5. Baumann F, Buck BJ, Metcalf RV, McLaurin BT, Merkler D, and Carbone M. The presence of asbestos in the natural environment is likely related to mesothelioma in young individuals and women from Southern Nevada. Journal of Thoracic Oncology, 10:731-7, 2015.
  6. Yang H, Rivera Z, Jube S, Nasu M, Bertino P, Goparaju C, Franzoso G, Lotze MT, Krausz T, Pass HI, Bianchi ME, and Carbone M. Programmed necrosis induced by asbestos in human mesothelial cells causes high-mobility group box 1 protein release and resultant inflammation. Proceedings of the National Academy of Science USA, 107: 12611-12616, 2010. PMCID: PMC2906549.
  7. Carbone M, Emri S, Dogan U, Steele I, Tuncer M, Pass HI, Baris YI. A mesothelioma epidemic in Cappadocia: scientific developments and unexpected social outcomes. Nature Reviews Cancer, 7:147-154, 2007.
  8. Roushdy-Hammady I, Siegel J, Emri S, Testa JR and Carbone M. A genetic-susceptibility factor malignant mesothelioma in the Cappadocian region of Turkey. The Lancet, 357:444-445, 2001.
  9. Dogan UA, Baris YI, Dogan M, Emri S, Steele I, Elmishad AG, and Carbone M. Genetic Predisposition to Fiber Carcinogenesis Causes a mesothelioma Epidemic in Turkey. Cancer Research, 66:5063-5068, 2006.
  10. Testa JR, Cheung M, Pei J, Below JE, Tan Y, Sementino E, Cox N, Dogan AU, Pass, HI, Trusa S, Hesdorffer M, Nasu M, Powers A, Rivera Z, Comertpay S, Tanji M, Gaudino G, Yang H, and Carbone M. Germline BAP1 mutations predispose to malignant mesothelioma. Nature Genetics, 43: 1022-25, 2011.
  11. Carbone M, Yang H, Pass HI, Krausz T, Testa JR, Gaudino G. Bap1 and cancer. Nature Review Cancer, 13:153-159, 2013.
  12. Napolitano A, Pellegrini L, Dei A, Larson D, Tanji M, Flores EG, Kendrick B, Lapid D, Powers A, Kanodia S, Pastorino S, Pass HI, Dixit V, Yang H, and Carbone M. Minimal asbestos exposure in germline BAP1 heterozygous mice is associated with deregulated inflammatory response and increased risk of mesothelioma. Oncogene, Advance online publication, June 29, 2015.
  13. Pena-Llopis S, Vega-Rubin-de-Celis S, Liao A, et al. BAP1 loss defines a new class of renal cell carcinoma. Nature Genetics, 2012;44:751-759.
  14. Carbone M, Ferris LK, Baumann F, Napolitano A, Lum CA, Flores EG, Gaudino G, Powers A, Bryant-Greenwood  P, Krausz T, Hyjek E, Tate R, Friedberg J, Weigel T, Pass HI, Yang H.  BAP1 cancer syndrome: malignant mesothelioma, uveal and cutaneous melanoma, and MBAITs.  Journal of Translational Medicine, 10:179, 2012.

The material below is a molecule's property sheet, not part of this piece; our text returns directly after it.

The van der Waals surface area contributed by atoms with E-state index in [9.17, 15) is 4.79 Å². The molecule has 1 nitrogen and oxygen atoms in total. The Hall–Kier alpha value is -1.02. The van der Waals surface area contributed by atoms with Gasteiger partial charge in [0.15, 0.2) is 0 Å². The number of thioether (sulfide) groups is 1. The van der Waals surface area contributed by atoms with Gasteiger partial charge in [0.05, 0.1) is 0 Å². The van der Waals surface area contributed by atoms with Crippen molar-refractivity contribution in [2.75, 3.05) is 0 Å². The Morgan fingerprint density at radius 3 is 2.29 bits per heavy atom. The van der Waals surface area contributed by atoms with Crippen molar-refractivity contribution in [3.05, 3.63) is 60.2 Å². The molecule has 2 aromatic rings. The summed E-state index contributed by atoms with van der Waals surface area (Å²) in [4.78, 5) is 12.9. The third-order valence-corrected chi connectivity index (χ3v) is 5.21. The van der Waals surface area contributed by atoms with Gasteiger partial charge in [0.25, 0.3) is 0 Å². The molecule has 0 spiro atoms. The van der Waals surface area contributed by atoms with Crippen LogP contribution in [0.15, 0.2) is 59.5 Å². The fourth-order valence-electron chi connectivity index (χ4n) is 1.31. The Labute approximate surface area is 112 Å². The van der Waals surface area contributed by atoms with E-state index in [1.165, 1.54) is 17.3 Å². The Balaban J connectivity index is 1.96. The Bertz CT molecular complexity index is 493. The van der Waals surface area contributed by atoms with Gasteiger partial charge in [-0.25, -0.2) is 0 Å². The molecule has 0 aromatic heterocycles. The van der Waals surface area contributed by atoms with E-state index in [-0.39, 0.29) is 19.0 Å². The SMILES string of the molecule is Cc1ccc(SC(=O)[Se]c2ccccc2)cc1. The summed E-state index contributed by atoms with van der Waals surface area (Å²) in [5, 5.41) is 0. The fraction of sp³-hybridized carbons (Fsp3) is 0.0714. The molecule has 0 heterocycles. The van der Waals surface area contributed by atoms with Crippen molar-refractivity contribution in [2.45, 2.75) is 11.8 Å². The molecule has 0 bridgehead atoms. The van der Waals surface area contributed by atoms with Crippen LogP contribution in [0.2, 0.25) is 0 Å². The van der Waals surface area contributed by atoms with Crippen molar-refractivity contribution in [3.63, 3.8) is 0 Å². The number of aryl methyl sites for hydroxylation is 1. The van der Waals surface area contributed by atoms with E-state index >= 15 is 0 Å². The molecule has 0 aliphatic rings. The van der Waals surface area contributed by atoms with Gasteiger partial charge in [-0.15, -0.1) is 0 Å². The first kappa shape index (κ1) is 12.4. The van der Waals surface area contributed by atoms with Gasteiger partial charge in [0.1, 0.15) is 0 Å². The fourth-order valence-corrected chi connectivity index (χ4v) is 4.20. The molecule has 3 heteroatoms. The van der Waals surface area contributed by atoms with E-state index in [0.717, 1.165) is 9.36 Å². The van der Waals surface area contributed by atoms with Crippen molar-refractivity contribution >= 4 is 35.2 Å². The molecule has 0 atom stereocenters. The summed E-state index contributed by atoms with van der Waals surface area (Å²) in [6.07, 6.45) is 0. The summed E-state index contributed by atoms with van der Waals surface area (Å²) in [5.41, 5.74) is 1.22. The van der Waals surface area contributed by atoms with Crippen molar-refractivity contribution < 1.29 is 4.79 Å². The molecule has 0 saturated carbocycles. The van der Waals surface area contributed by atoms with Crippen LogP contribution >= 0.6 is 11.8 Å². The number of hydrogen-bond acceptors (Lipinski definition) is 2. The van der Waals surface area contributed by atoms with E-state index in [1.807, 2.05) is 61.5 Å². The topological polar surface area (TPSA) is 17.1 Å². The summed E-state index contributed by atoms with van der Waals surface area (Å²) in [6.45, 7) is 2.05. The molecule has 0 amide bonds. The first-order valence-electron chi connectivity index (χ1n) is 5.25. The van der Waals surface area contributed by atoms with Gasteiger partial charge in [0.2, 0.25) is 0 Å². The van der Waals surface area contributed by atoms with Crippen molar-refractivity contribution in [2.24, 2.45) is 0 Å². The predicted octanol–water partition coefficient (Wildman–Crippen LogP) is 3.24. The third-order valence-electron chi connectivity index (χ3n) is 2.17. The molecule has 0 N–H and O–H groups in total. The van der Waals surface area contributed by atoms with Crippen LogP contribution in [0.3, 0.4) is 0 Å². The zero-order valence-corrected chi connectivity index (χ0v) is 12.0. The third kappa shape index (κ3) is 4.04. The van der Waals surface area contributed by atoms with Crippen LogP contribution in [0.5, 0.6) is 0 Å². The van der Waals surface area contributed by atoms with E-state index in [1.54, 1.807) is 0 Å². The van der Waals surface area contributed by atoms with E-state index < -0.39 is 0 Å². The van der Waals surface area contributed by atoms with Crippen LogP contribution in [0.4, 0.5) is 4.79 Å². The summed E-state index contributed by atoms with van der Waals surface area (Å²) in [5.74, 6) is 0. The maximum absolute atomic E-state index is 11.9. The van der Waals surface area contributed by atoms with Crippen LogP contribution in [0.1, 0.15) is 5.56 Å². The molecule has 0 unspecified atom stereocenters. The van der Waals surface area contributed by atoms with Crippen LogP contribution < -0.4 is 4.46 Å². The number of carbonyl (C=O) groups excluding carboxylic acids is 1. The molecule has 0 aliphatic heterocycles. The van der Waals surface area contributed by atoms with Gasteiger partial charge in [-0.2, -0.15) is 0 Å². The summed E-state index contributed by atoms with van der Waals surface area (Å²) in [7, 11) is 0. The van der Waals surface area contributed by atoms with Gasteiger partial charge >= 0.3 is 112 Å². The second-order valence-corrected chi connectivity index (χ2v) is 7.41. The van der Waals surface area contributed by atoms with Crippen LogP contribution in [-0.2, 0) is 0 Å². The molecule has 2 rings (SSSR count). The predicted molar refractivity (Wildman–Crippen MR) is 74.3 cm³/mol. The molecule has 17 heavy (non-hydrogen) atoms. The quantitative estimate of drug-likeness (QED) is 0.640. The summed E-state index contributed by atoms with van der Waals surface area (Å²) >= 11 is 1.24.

15. Baumann F, Flores E, Napolitano A, Kanodia A, Taioli E, Pass H, Yang H, and Carbone M. Mesothelioma Patients with Germline BAP1 Mutations Have Seven-Fold Improved Long-term Survival. Carcinogenesis, 36:76-81, 2015.
  16. Carbone M, Flores EG, Emi M, Johnson TA, Tsunoda T, Behner D, Hoffman H, Hesdorffer M, Nasu M, Napolitano A, Power A, Minaai M, Baumann F, Bryant-Greenwood P, Lauk O, Kirschner MB, Weder W, Opitz I, Pass HI, Gaudino G, Pastorino S, Yang H. Combined genetic and genealogic studies uncover a large BAP1 cancer syndrome kindred, tracing back nine generations to a common ancestor from the 1700s. PLoS Genetics, Advance online publication, Dec 18, 2015
  17. Napolitano A, Antoine DJ , Pellegrini L, Baumann F, Pagano IS , Pastorino S, Goparaju CM, Prokrym K, Canino C, Pass HI, Carbone M.  and Yang H. HMGB1 and its hyper-acetylated isoform are sensitive and specific serum biomarkers to detect asbestos exposure and to identify mesothelioma patients. Clinical Cancer Research, Advance online publication, Jan 5, 2016.
  18. Nasu M, Emi M, Pastorino S, Tanji M, Powers A, Baumann F, Zhang YA, Gazdar A, Kanodia S, Tiirikainen M, Flores E, Gaudino G, Becich GJ, Pass HI, Yang H, and Carbone M. High incidence of somatic BAP1 alterations in sporadic malignant mesothelioma. Journal of Thoracic Oncology, 10:565-76, 2015.
  19. Carbone M., et al. Consensus Report of the 2015 Weinman International Conference on Mesothelioma. Journal of Thoracic Oncology, accepted
  20. Carbone M and Yang H. Molecular pathways: targeting mechanisms of asbestos and erionite carcinogenesis in mesothelioma. Clinical Cancer Research, 18:598-604, 2012.